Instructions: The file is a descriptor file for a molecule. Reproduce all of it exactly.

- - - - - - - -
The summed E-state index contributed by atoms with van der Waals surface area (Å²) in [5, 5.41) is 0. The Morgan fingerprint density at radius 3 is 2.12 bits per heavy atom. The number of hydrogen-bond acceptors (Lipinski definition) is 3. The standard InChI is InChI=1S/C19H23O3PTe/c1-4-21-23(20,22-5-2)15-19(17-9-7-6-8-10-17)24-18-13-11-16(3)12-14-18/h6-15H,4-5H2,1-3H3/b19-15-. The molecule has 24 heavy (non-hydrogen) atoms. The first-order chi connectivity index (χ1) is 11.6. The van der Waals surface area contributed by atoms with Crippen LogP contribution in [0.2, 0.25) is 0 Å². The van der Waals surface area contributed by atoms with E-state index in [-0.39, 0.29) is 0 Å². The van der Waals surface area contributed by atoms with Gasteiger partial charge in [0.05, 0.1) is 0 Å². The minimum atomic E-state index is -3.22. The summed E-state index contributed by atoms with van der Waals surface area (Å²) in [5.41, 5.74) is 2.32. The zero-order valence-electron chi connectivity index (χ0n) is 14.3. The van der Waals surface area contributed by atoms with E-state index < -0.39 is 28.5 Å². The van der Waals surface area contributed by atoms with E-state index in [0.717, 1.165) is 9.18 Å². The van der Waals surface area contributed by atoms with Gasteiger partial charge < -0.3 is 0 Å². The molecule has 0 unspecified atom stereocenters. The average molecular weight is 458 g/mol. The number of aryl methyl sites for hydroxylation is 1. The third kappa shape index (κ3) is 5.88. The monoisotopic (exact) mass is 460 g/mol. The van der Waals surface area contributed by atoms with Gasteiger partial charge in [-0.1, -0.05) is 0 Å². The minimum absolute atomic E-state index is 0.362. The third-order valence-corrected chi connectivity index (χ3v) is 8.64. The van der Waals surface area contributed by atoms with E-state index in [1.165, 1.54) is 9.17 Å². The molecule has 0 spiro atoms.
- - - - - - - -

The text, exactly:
The summed E-state index contributed by atoms with van der Waals surface area (Å²) in [5, 5.41) is 0. The Morgan fingerprint density at radius 3 is 2.12 bits per heavy atom. The number of hydrogen-bond acceptors (Lipinski definition) is 3. The standard InChI is InChI=1S/C19H23O3PTe/c1-4-21-23(20,22-5-2)15-19(17-9-7-6-8-10-17)24-18-13-11-16(3)12-14-18/h6-15H,4-5H2,1-3H3/b19-15-. The molecule has 24 heavy (non-hydrogen) atoms. The first-order chi connectivity index (χ1) is 11.6. The van der Waals surface area contributed by atoms with Crippen LogP contribution in [0.2, 0.25) is 0 Å². The van der Waals surface area contributed by atoms with E-state index in [-0.39, 0.29) is 0 Å². The van der Waals surface area contributed by atoms with Gasteiger partial charge in [0.05, 0.1) is 0 Å². The minimum atomic E-state index is -3.22. The summed E-state index contributed by atoms with van der Waals surface area (Å²) in [5.41, 5.74) is 2.32. The zero-order valence-electron chi connectivity index (χ0n) is 14.3. The van der Waals surface area contributed by atoms with E-state index < -0.39 is 28.5 Å². The van der Waals surface area contributed by atoms with E-state index in [0.717, 1.165) is 9.18 Å². The van der Waals surface area contributed by atoms with Gasteiger partial charge < -0.3 is 0 Å². The molecule has 0 unspecified atom stereocenters. The average molecular weight is 458 g/mol. The number of aryl methyl sites for hydroxylation is 1. The third kappa shape index (κ3) is 5.88. The monoisotopic (exact) mass is 460 g/mol. The van der Waals surface area contributed by atoms with Gasteiger partial charge in [-0.1, -0.05) is 0 Å². The minimum absolute atomic E-state index is 0.362. The third-order valence-corrected chi connectivity index (χ3v) is 8.64. The van der Waals surface area contributed by atoms with E-state index in [1.165, 1.54) is 9.17 Å². The molecule has 0 spiro atoms.